When FA replaces with cement in concrete mixture, fresh concrete workability is increased, early strength and shrinkage of hardened concrete are decreased, (Atis, 2003), and permeability is decreased, (Sengul et al., 2003) due to filling the micropores of concrete (Atis, 2004). All these variations on concrete properties, caused by FA, depend on the mineralogical composition and fines of FA. In addition, FA positively affected durability of concrete and mortar like freeze thaw resistance (Unal and Uygunoglu, 2004), sulphate resistance (Tosun et al., 2003), alkali silica reaction, and abrasion resistance (Topcu and Canbaz, 2007).
Another study by Haque and Kayali (1998) showed that, Concrete produced with fly ash showed 20% higher strength values compared to the control specimens.
Jaturapitakkul et al. (2004) also produced high-strength concretes with the replacement of cement by FA between 15% and 50%. And optimum results were achieved by a 25% cement replacement ratio.
Figure 2.5: Particle size distribution of fly ashes. (AydÄ±n et al. 2010)
Silicon dioxide, SiO2
Aluminum oxide, Al2O3
Ferric oxide, Fe2O3
Calcium oxide, CaO
Magnesium oxide, MgO
Titanium oxide, TiO2
Potassium oxide, K2O
Sodium oxide, Na2O
Sulphur trioxide, SO3
LOI (1000 _C)
Table2.4: Chemical composition of Fly Ash ( Siddique, 2003)
Research by Snelson (2005) reported that a Portland cement replacement of 30% with PFA is required to achieve a good sulphate resistance.
Snelson and Kinuthia (2010) concluded that the splitting tensile strength decreases as the Portland cement replacement with PFA increases. This is typical behaviour of strength development observed by researchers who have worked on replacement of PC with processed PFA.
(Kazberuk and Lelusz, 2007) showed that after 180 days the concretes containing 20 % of fly ash, related to cement mass, increased a compressive strength about 25 % .
Ground Granulated Blastfurnace Slag (GGBS)
Ground granulated blast furnace slag (GGBS) is one such pozzolanic material (termed by a few as a supplementary or complimentary cementitious material) which can be used as a cementitious ingredient in either cements or concrete composites, (Babu and Kumar, 2000).
GGBS contains around 30-40% active silica by weight. It is added at relatively high addition rates of up to 70%, (Purnell, 1998).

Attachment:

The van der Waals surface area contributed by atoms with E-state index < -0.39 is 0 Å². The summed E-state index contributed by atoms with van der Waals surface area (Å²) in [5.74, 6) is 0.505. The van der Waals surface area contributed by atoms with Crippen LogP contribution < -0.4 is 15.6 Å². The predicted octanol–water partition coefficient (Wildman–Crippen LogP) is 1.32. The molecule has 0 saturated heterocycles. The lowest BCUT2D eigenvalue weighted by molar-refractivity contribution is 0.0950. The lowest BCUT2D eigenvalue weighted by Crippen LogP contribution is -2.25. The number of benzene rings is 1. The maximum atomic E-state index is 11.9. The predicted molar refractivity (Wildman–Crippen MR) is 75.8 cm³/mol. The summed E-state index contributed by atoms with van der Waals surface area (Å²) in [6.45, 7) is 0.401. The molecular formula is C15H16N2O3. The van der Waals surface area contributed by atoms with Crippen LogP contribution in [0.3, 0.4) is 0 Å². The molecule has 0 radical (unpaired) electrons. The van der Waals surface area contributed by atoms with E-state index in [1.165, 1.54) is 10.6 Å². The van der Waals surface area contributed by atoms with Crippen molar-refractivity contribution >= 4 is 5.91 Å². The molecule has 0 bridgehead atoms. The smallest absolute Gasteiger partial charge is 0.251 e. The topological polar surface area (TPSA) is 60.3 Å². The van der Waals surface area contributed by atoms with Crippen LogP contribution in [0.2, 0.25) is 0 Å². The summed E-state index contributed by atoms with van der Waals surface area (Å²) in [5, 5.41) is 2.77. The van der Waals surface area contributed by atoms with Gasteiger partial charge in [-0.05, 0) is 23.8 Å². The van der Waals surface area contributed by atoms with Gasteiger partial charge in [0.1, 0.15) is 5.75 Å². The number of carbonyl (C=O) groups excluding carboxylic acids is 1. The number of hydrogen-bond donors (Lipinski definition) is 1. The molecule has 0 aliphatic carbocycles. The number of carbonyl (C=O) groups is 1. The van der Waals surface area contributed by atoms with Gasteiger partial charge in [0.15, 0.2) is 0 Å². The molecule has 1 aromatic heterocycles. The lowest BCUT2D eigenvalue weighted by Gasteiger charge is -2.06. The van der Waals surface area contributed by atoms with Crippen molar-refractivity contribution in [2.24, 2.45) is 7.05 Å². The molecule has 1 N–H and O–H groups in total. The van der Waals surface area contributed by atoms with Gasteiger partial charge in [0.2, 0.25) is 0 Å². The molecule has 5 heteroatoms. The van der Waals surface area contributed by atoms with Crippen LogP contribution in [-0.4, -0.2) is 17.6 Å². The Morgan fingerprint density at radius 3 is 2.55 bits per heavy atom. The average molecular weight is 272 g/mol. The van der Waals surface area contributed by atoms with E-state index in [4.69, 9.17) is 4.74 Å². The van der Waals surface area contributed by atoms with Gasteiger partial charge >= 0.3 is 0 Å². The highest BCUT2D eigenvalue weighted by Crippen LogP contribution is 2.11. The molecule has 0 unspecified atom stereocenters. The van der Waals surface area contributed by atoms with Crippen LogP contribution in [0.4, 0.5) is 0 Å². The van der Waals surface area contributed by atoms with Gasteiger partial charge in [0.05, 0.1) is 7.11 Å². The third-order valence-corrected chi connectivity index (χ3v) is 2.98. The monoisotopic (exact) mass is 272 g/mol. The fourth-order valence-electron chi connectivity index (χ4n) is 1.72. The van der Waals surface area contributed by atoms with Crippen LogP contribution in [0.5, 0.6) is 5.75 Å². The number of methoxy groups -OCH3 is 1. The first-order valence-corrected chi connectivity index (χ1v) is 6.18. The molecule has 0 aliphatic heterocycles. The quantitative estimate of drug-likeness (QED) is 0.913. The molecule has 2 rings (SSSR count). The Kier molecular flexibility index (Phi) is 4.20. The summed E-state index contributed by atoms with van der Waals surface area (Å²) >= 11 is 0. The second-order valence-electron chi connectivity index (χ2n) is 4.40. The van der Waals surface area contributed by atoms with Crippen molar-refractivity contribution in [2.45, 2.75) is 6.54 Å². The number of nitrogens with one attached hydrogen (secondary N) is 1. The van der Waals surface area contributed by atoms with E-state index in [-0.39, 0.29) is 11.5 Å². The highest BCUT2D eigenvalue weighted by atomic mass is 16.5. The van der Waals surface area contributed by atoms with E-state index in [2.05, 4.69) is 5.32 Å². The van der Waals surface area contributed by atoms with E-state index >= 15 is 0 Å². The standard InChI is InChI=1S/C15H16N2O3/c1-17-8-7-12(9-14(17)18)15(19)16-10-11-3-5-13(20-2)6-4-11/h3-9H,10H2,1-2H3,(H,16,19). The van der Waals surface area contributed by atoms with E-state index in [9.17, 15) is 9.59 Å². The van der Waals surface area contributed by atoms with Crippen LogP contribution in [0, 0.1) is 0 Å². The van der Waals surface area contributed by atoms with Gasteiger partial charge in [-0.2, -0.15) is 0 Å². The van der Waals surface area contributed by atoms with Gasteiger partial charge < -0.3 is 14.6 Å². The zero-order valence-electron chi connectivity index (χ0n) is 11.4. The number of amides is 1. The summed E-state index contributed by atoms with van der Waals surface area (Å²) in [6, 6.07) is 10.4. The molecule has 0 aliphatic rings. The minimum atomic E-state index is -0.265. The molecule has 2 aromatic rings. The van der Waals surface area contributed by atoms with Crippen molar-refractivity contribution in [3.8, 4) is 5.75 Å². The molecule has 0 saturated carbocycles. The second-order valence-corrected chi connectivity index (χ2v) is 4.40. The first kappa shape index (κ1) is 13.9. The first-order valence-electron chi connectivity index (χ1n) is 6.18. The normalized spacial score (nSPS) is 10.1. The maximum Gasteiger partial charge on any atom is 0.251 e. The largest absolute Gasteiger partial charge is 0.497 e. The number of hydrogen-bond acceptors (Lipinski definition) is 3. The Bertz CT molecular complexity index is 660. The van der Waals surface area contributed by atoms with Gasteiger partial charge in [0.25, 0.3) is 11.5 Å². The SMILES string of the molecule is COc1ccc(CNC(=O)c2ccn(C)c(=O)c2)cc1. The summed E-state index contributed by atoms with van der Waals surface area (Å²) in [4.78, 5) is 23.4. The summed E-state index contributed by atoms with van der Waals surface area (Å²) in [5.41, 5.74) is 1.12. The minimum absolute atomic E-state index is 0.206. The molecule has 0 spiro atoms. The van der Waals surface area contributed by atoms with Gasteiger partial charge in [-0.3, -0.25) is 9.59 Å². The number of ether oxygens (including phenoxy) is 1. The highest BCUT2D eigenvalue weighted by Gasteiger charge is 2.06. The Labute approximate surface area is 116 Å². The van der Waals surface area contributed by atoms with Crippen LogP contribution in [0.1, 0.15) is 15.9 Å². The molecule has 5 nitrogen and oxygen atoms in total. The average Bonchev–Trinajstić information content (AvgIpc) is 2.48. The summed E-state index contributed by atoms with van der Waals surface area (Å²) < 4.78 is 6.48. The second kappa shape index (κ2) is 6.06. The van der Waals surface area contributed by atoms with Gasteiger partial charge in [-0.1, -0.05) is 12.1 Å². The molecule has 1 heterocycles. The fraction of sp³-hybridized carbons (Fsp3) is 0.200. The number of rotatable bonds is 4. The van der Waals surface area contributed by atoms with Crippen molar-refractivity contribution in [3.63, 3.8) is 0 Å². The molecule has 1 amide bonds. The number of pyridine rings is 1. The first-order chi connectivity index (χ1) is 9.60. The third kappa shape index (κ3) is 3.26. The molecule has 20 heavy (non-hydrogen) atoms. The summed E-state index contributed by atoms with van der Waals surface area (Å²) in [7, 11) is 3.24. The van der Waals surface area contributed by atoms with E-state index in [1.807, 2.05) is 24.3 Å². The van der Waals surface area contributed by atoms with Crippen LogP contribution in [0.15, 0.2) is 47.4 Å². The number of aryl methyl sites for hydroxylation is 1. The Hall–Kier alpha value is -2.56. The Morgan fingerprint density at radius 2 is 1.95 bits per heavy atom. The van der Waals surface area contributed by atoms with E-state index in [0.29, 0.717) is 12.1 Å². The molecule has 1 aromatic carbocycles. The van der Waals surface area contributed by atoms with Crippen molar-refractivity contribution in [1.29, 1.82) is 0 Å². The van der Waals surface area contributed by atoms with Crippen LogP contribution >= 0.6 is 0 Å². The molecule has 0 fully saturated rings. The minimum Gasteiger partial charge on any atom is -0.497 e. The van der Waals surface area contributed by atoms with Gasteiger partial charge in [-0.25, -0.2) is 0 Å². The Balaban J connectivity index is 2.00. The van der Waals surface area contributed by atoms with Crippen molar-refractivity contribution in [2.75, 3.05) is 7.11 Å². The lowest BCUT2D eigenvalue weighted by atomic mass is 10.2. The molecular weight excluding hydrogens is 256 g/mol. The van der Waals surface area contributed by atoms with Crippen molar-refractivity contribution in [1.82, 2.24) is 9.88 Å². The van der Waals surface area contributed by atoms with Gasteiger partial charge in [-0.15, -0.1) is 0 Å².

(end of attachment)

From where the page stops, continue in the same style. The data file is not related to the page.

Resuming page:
Blastfurnace slag is a by-product of iron manufacture and is chemically very consistent.. This material is rapidly cooled to form a granulate and then dried and the large size were grounded to a fine white powder, which has many similar characteristics to Portland cement which is named as ground granulated blast furnace (GGBS), (Cheng et al. ,2005). The material consists principally, of calcium alumino-silicates together with some magnesium, sulphur compounds and a small amount of alkalis. The granulated material when further ground to less than 45 micron. Mean particle size between 5 and 30 micron. Its specific surface is more than 350 m2/kg, some even more than 800 m2/kg. Figure 2.3 shows the particle size of GGBS.
GGBS is in use for a reasonably long period due to the overall economy in their production as well as their improved performance characteristics in aggressive environments, (Babu and Kumar, 2000). GGBFS has a positive effect on both the flexural and compressive strength of concrete after 28 days, (Cervantes and Roesler, 2007).
GGBS is a common addition to cementitious composites. It has been demonstrated that GGBS improves the general performance of concrete, decreasing chloride diffusion and chloride ion permeability, reducing creep and drying shrinkage, increasing sulphate resistance, enhancing ultimate compressive strength, and reducing heat of hydration and bleeding. It has also been suggested that GGBS may increase concrete durability. (Pavia1 and Condren, 2008). It also contribute to reduce the heat release of cement hydration at early ages, which is very important for controlling the temperature rise of mass concrete and hence reducing the risks of thermal cracking, (Zhong, 2010) . It is known that GGBS can substantially reduce the alkalinity of cement pore solution (Canham et al., 1987; Duchesne & Berube, 1994).
Oner and Akyuz, 2007 concluded that the compressive strength of GGBS concrete increases as the GGBS content is increased up to an optimum point(55-59%), after which the compressive strength decreases. In this study GGBS used in some mixes.